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Contact Information Centers for Disease
Control and Prevention
Division of Cancer
Prevention and Control
4770 Buford Hwy, NE
MS K-64
Atlanta, GA 30341-3717

Call: 1 (800) CDC-INFO
TTY: 1 (888) 232-6348
FAX: (770) 488-4760


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State Program Highlights

Since 1998, the number of programs participating in the National Comprehensive Cancer Control Program (NCCCP) has increased from 6 to 65. Ninety-nine percent of the 65 Comprehensive Cancer Control (CCC) programs are in various stages of implementation.

Effective strategies for reducing cancer deaths and the number of new cases of cancer include ensuring that evidence-based screening tests and treatments are available and accessible, and reducing behavioral and environmental risk factors. Examples of CCC programs in action include:

Colorado: Risk Reduction
Under the banner of "Citizens for a Healthier Colorado," voluntary health organizations, tobacco control advocacy organizations, and statewide chronic disease coalitions, including the Colorado Cancer Coalition, advocated for an increase in tobacco excise taxes. These taxes would allocate 16% of new revenues for the prevention, early detection, and treatment of cancer, heart disease, and pulmonary diseases and 16% for tobacco prevention. Armed with the Colorado Cancer Plan, a broadly supported strategic action plan based on sound data, the coalition member organizations successfully garnered public support for Amendment 35 and its cancer-related provisions.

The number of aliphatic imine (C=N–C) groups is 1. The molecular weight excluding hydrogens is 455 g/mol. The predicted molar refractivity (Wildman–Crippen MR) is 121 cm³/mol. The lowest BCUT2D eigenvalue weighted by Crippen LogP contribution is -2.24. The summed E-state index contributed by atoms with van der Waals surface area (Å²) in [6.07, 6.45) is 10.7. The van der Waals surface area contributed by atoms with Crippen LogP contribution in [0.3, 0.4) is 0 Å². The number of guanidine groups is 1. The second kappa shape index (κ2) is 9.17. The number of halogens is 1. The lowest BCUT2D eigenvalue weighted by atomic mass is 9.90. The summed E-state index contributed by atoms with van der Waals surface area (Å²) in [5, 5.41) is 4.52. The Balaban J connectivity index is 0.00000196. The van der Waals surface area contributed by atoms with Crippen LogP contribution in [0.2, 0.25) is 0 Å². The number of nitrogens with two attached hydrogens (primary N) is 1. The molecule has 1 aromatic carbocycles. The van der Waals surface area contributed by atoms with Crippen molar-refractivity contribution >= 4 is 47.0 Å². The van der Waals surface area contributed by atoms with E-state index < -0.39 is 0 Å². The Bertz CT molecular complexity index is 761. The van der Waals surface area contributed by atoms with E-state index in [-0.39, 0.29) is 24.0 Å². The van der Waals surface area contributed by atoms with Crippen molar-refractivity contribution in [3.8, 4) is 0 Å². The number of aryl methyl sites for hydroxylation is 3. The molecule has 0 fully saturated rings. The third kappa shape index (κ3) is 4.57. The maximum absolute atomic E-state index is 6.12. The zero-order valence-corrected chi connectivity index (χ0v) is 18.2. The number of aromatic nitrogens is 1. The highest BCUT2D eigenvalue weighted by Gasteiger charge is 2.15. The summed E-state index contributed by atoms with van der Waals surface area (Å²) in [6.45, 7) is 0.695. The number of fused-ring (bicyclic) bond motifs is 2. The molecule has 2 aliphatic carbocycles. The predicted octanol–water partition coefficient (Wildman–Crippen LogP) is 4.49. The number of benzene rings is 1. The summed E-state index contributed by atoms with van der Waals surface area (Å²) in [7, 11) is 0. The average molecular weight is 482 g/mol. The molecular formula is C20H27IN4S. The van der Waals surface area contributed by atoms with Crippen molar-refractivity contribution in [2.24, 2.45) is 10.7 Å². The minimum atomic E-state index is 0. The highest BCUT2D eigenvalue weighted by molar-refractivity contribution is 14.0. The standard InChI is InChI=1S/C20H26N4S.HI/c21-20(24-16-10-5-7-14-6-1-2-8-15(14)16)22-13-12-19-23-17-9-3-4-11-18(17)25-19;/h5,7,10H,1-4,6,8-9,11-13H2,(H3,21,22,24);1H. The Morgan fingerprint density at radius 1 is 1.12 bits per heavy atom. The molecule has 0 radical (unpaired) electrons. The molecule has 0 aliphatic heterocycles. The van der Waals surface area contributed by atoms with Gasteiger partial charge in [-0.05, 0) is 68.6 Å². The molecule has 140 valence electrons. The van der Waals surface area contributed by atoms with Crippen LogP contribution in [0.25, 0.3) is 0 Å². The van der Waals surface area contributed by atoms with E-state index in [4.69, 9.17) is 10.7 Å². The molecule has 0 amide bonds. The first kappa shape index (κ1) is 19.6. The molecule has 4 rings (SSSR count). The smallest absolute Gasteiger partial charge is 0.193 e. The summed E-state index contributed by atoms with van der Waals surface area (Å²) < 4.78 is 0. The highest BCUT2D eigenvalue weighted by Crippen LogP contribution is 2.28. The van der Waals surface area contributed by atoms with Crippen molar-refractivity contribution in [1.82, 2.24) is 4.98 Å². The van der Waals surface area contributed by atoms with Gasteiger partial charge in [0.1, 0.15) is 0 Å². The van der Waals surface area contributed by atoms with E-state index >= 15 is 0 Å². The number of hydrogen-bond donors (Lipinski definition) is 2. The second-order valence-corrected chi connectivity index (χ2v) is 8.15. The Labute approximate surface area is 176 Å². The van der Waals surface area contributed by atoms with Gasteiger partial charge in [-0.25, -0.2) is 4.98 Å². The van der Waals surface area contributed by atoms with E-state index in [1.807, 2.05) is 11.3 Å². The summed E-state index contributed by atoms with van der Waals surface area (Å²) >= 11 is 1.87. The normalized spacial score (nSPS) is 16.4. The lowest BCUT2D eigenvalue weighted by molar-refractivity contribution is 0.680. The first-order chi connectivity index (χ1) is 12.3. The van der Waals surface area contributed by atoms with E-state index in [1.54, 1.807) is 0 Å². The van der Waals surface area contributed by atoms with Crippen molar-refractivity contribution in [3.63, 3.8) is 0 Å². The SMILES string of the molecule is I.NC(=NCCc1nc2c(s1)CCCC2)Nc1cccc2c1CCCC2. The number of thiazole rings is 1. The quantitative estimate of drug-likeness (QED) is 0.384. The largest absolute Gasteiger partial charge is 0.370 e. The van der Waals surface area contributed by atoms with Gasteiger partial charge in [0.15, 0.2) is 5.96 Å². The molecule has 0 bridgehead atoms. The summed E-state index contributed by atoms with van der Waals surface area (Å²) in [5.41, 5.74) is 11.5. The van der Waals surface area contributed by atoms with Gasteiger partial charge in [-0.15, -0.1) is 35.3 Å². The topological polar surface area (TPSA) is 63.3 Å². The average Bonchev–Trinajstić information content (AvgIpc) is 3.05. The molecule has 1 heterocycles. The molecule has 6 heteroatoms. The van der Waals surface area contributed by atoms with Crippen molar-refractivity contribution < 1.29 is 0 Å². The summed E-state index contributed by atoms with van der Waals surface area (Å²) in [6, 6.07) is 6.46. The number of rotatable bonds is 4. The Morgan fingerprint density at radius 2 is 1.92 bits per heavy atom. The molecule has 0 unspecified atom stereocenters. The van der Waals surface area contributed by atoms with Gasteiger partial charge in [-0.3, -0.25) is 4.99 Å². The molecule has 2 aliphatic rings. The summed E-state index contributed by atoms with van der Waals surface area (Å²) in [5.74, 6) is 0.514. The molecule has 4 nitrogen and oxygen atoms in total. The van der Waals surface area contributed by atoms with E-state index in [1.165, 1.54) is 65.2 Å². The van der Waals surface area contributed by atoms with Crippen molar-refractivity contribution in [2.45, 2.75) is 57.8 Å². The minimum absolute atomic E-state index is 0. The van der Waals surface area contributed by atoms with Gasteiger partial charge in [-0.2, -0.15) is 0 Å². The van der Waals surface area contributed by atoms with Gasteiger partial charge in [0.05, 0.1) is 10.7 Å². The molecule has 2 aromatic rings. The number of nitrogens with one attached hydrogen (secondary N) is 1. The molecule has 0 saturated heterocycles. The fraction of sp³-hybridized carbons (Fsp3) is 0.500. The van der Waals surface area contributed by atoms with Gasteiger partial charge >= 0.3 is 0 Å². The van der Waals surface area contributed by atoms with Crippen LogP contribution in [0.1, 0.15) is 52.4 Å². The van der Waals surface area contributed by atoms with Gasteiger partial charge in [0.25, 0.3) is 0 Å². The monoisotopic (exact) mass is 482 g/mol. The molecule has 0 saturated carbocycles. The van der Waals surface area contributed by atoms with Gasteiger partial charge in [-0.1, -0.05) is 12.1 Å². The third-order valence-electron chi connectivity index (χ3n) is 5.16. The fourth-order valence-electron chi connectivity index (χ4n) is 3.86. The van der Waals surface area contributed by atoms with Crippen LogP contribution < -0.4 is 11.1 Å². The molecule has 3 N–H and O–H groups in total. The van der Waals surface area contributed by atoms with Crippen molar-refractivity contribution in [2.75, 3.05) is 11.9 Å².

Since 2005, nearly $45 million has been distributed to support statewide and local efforts to prevent, detect, and treat cancer, heart disease, pulmonary disease, and related risk factors through a competitive grants program. An additional $90 million was distributed to local health agencies and nonprofit organizations for tobacco use prevention and cessation, eliminating exposure to secondhand smoke, and reducing health disparities resulting from tobacco use.

Cancer programs, including colorectal cancer screening, skin cancer education, genetics counseling and screening, patient navigation programs, prostate cancer education, and development of a health disparities action team, have received funding.

Maine: Early Detection
Recognizing the need for a dramatic impact on the cancer burden, the Maine Cancer Consortium, Maine's statewide comprehensive cancer control partnership, has updated its Cancer Plan to reflect emerging needs and new issues in cancer prevention, detection, and care.

The 2006–2010 Maine Comprehensive Cancer Control Plan includes objectives and strategies to address colorectal cancer specifically. Achievements include:

  • Implementing a colorectal cancer social marketing campaign to increase awareness about the benefits of colorectal cancer screening in residents aged 50 years and older. In 2005 and 2006, two television commercials led to 15,129,886 viewer impressions.

  • Developing and disseminating a Colon Cancer Community Action Kit to more than 60 community coalitions.